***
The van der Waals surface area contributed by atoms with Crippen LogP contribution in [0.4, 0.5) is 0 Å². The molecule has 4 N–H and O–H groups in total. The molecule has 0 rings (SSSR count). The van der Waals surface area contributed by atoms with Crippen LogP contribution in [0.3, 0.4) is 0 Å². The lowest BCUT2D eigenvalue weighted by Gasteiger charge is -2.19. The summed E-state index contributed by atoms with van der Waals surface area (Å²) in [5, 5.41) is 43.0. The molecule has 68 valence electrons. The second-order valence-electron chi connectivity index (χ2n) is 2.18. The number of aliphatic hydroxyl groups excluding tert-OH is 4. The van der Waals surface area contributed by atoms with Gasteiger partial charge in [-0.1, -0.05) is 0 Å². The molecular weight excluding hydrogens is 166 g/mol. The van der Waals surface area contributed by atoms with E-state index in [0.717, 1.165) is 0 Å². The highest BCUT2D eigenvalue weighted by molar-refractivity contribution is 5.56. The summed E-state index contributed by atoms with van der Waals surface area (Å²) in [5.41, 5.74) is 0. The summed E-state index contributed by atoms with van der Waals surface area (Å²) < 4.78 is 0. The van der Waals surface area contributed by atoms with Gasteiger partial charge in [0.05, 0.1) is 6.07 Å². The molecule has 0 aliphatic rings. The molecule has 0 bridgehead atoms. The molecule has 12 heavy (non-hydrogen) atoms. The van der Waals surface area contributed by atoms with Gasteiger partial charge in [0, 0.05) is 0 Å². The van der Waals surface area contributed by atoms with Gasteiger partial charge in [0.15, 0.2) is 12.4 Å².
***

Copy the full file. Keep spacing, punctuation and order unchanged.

The van der Waals surface area contributed by atoms with Crippen LogP contribution in [0.4, 0.5) is 0 Å². The molecule has 4 N–H and O–H groups in total. The molecule has 0 rings (SSSR count). The van der Waals surface area contributed by atoms with Crippen LogP contribution in [0.3, 0.4) is 0 Å². The lowest BCUT2D eigenvalue weighted by Gasteiger charge is -2.19. The summed E-state index contributed by atoms with van der Waals surface area (Å²) in [5, 5.41) is 43.0. The molecule has 68 valence electrons. The second-order valence-electron chi connectivity index (χ2n) is 2.18. The number of aliphatic hydroxyl groups excluding tert-OH is 4. The van der Waals surface area contributed by atoms with Gasteiger partial charge in [-0.1, -0.05) is 0 Å². The molecular weight excluding hydrogens is 166 g/mol. The van der Waals surface area contributed by atoms with E-state index in [0.717, 1.165) is 0 Å². The highest BCUT2D eigenvalue weighted by molar-refractivity contribution is 5.56. The summed E-state index contributed by atoms with van der Waals surface area (Å²) in [5.41, 5.74) is 0. The summed E-state index contributed by atoms with van der Waals surface area (Å²) < 4.78 is 0. The van der Waals surface area contributed by atoms with Gasteiger partial charge in [0.05, 0.1) is 6.07 Å². The molecule has 0 aliphatic rings. The molecule has 0 bridgehead atoms. The molecule has 12 heavy (non-hydrogen) atoms. The van der Waals surface area contributed by atoms with Gasteiger partial charge in [0, 0.05) is 0 Å². The van der Waals surface area contributed by atoms with Gasteiger partial charge in [0.15, 0.2) is 12.4 Å².